It's Time for Summer Asparagus

It's Time for Summer Asparagus

It's Time for Summer Asparagus

Asparagus is just one of those ingredients that gets people excited. It feels like a luxury ingredient, and evokes images of verdant fields, crisp air, and new life. Packed with a laundry list of vitamins and minerals, asparagus graces any dish with an instant “healthy halo” of goodness. The trick with asparagus is to avoid over-cooking it.

These emerald spears shouldn’t come close to boiling pots of water, unless they are plunged in them for only seconds, and then soaked immediately in an ice bath to preserve their beautiful color. Shocked asparagus like this reached perfection when adorned with hollandaise sauce, capers, and crumbled egg. Asparagus is lovely roasted, sautéed, pan-fried and even grilled.

The sweet yet grassy flavor is complimented by strong flavors like goat cheese, parmesan, garlic, oyster sauce, vinegar, and egg yolks. Asparagus can also be eaten raw! Try using a vegetable peeler to create beautiful ribbons of asparagus for an elegant salad or garnish. One tip to keep in mind is that the thicker asparagus grows, the woodier it becomes, especially at the root end. Pencil-thin asparagus can be used as-is, but very large stalks should be shaved slightly, and the bottom ½ inch of the stalk should be discarded.


About the Chef

Stephanie Goldfarb is a Chicago-based chef and national food television personality specializing in seasonal, globally-inspired cuisine. Recognized as the winner of Food Network’s America’s Best Cook competition, and a celebrity chef on Kitchen Inferno and NBC’s Food Fighters, Goldfarb delivers unique and relatable culinary experiences to discriminating and casual diners alike. As the owner of the successful Seven Species Supper Club & Catering, she enjoys the challenge of building brand new menus each month that inspire both repeat clients and newcomers, and seeks opportunities to utilize new ingredients, techniques, and approaches in accessible ways.

Everything-Green Asparagus Salad

Everything-Green Asparagus Salad

Everything-Green Asparagus Salad

This salad practically screams summer. Crisp, ribbon-thin asparagus, just-tender favas, and herbs for days, it’s substantial enough to serve as a main course, and would be beautiful served along just about anything that touches your grill this season.

Ingredients 

  • ¼ cup coarsely chopped raw pistachios
  • 1½ cups shelled fava beans (from about 1 ½ pounds pods)
  • Kosher salt
  • 1 small shallot, finely chopped
  • 2 tablespoons champagne or white wine vinegar
  • Freshly ground black pepper
  • ⅓ cup olive oil
  • 1 bunch asparagus, sliced thinly lengthwise on a mandoline
  • 2 cups trimmed watercress or arugula
  • ½ cup mint leaves
  • 2 tablespoons tarragon leaves
  • 1 small wedge of Parmesan cheese

Directions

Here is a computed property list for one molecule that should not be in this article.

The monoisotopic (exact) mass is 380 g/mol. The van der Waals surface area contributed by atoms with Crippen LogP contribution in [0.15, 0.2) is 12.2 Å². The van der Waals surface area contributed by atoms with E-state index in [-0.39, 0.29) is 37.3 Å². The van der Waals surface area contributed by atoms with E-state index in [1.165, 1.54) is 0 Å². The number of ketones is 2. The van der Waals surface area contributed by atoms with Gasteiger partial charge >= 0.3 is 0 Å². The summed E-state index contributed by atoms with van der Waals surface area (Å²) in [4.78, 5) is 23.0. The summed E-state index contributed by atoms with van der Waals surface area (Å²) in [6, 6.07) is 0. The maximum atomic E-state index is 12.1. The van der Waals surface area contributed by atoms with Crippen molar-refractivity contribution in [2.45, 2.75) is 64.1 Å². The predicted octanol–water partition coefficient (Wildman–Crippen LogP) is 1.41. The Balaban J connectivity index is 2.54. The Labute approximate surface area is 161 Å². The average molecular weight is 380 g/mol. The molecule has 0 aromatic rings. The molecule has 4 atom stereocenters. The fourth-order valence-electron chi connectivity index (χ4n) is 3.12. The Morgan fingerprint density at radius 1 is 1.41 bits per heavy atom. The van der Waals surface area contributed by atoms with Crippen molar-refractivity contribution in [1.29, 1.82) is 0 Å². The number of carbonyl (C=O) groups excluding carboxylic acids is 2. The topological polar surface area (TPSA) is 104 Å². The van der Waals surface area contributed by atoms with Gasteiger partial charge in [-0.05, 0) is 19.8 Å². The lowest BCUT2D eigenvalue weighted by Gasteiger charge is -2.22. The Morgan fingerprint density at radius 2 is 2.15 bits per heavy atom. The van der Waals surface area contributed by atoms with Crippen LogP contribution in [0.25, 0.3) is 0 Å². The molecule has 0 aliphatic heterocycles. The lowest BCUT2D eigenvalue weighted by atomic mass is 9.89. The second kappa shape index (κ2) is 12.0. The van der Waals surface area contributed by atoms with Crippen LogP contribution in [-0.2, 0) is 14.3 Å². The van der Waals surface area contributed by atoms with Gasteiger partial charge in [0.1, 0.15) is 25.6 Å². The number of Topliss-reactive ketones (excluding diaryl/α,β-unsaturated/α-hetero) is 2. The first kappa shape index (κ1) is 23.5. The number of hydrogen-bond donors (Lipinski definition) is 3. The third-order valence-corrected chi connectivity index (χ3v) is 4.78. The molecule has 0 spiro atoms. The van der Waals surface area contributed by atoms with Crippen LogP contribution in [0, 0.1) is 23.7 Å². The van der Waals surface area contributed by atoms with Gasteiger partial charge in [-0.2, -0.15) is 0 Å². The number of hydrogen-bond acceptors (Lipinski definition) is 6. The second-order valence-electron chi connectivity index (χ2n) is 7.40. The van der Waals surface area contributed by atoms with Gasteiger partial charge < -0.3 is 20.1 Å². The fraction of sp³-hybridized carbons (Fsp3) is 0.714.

Preheat oven to 350°. Toast pistachios on a rimmed baking sheet, tossing occasionally, until fragrant but not browned, 5–8 minutes. Let cool.

Cook fava beans in a large saucepan of boiling salted water until tender, about 4 minutes. Using a slotted spoon, transfer to a colander set in a bowl of ice water. Drain, remove skins, and transfer beans to a small bowl.

Combine shallot and vinegar in another small bowl; season with salt and pepper and set aside at least 10 minutes. Whisk oil into shallot mixture; season vinaigrette with salt and pepper.

Combine beans, asparagus, watercress, mint, and tarragon in a large bowl; add vinaigrette and pistachios and toss to combine. Garnish the whole dish by using a vegetable peeler to create ribbons of cheese, scattered across everything.


About the Chef

Stephanie Goldfarb is a Chicago-based chef and national food television personality specializing in seasonal, globally-inspired cuisine. Recognized as the winner of Food Network’s America’s Best Cook competition, and a celebrity chef on Kitchen Inferno and NBC’s Food Fighters, Goldfarb delivers unique and relatable culinary experiences to discriminating and casual diners alike. As the owner of the successful Seven Species Supper Club & Catering, she enjoys the challenge of building brand new menus each month that inspire both repeat clients and newcomers, and seeks opportunities to utilize new ingredients, techniques, and approaches in accessible ways.

What You Should Be Doing with All Those Summer Peaches

What You Should Be Doing with All Those Summer Peaches

What You Should Be Doing with All Those Summer Peaches

Is there anything more indicative of early summer than fresh, juicy, impossibly sweet peaches? Peaches generally have either white or yellow flesh, but both varieties are generally interchangeable. If they are perfectly ripe, that is. Un-ripened peaches aren’t any good to anybody, so please make sure you are working with peaches in their peak before eating or cooking with them. You can tell that they are ripe when you can squeeze them (gently) and they give a bit.

Also, they should smell distinctly sweet and floral. Aside from eating them right out of your hand, there are about a million ways to use peaches creatively. They pair extremely well with other sweet flavors like raspberries (aka “Peach Melba”), vanilla, and other stone fruits. Peach pie, tarts, muffins, breads, and cakes are all a great way to go! I love grilling fresh, halved peaches until their juices begin to bubble and serving them with sweetened ricotta cheese and crumbled graham cracker crumbs.

Peaches are also incredible paired with savory and salty flavors. Try macerating peaches with a bit of sugar until they get jammy, and using them as a foil for goat cheese, Parma ham, and olives on a charcuterie board. Or throw peaches into your favorite barbecue sauce and let them cook down into smoky, syrupy goodness!


About the Chef